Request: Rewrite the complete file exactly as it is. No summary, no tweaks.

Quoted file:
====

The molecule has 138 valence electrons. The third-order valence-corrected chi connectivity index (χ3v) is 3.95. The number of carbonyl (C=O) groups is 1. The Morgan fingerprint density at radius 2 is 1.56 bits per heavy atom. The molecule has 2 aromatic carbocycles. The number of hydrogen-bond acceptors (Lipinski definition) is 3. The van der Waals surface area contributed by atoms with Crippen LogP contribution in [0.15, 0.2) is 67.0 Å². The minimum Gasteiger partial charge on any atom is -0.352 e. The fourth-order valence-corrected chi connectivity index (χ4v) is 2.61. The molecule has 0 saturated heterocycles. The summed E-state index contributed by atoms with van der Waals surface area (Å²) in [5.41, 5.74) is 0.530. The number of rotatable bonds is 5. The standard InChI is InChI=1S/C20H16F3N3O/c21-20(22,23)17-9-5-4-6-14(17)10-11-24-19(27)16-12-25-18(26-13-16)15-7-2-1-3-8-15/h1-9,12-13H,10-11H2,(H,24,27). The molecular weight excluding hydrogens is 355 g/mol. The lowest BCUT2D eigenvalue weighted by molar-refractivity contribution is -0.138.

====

The molecule has 138 valence electrons. The third-order valence-corrected chi connectivity index (χ3v) is 3.95. The number of carbonyl (C=O) groups is 1. The Morgan fingerprint density at radius 2 is 1.56 bits per heavy atom. The molecule has 2 aromatic carbocycles. The number of hydrogen-bond acceptors (Lipinski definition) is 3. The van der Waals surface area contributed by atoms with Crippen LogP contribution in [0.15, 0.2) is 67.0 Å². The minimum Gasteiger partial charge on any atom is -0.352 e. The fourth-order valence-corrected chi connectivity index (χ4v) is 2.61. The molecule has 0 saturated heterocycles. The summed E-state index contributed by atoms with van der Waals surface area (Å²) in [5.41, 5.74) is 0.530. The number of rotatable bonds is 5. The standard InChI is InChI=1S/C20H16F3N3O/c21-20(22,23)17-9-5-4-6-14(17)10-11-24-19(27)16-12-25-18(26-13-16)15-7-2-1-3-8-15/h1-9,12-13H,10-11H2,(H,24,27). The molecular weight excluding hydrogens is 355 g/mol. The lowest BCUT2D eigenvalue weighted by molar-refractivity contribution is -0.138.